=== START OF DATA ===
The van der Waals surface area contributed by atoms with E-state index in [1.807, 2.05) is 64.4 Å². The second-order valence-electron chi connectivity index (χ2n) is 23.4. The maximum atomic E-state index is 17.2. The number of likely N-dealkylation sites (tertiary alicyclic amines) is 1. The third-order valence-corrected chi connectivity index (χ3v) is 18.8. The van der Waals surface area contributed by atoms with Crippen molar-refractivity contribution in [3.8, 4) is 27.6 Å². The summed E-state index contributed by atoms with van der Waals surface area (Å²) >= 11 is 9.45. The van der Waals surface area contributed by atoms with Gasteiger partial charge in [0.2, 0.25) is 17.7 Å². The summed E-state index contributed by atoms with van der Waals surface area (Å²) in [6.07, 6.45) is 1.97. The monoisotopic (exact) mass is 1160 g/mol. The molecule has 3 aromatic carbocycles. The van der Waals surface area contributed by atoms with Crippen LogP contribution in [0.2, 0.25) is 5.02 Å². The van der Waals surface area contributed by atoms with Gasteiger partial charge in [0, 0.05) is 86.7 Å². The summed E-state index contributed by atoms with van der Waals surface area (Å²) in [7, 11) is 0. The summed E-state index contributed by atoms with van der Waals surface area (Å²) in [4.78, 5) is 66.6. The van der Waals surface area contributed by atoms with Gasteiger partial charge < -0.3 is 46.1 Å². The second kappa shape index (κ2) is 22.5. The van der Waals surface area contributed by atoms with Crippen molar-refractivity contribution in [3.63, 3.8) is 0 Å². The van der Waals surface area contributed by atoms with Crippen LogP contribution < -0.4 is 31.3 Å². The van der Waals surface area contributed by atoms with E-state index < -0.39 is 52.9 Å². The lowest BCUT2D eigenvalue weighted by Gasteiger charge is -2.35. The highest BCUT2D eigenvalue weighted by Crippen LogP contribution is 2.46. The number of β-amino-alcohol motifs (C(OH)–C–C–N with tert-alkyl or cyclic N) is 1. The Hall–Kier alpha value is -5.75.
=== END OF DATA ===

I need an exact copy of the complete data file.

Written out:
The van der Waals surface area contributed by atoms with E-state index in [1.807, 2.05) is 64.4 Å². The second-order valence-electron chi connectivity index (χ2n) is 23.4. The maximum atomic E-state index is 17.2. The number of likely N-dealkylation sites (tertiary alicyclic amines) is 1. The third-order valence-corrected chi connectivity index (χ3v) is 18.8. The van der Waals surface area contributed by atoms with Crippen molar-refractivity contribution in [3.8, 4) is 27.6 Å². The summed E-state index contributed by atoms with van der Waals surface area (Å²) >= 11 is 9.45. The van der Waals surface area contributed by atoms with Gasteiger partial charge in [0.2, 0.25) is 17.7 Å². The summed E-state index contributed by atoms with van der Waals surface area (Å²) in [6.07, 6.45) is 1.97. The monoisotopic (exact) mass is 1160 g/mol. The molecule has 3 aromatic carbocycles. The van der Waals surface area contributed by atoms with Crippen LogP contribution in [0.2, 0.25) is 5.02 Å². The van der Waals surface area contributed by atoms with Gasteiger partial charge in [0, 0.05) is 86.7 Å². The summed E-state index contributed by atoms with van der Waals surface area (Å²) in [7, 11) is 0. The summed E-state index contributed by atoms with van der Waals surface area (Å²) in [4.78, 5) is 66.6. The van der Waals surface area contributed by atoms with Gasteiger partial charge < -0.3 is 46.1 Å². The second kappa shape index (κ2) is 22.5. The van der Waals surface area contributed by atoms with Crippen molar-refractivity contribution in [3.63, 3.8) is 0 Å². The van der Waals surface area contributed by atoms with Crippen LogP contribution < -0.4 is 31.3 Å². The van der Waals surface area contributed by atoms with E-state index < -0.39 is 52.9 Å². The lowest BCUT2D eigenvalue weighted by Gasteiger charge is -2.35. The highest BCUT2D eigenvalue weighted by Crippen LogP contribution is 2.46. The number of β-amino-alcohol motifs (C(OH)–C–C–N with tert-alkyl or cyclic N) is 1. The Hall–Kier alpha value is -5.75.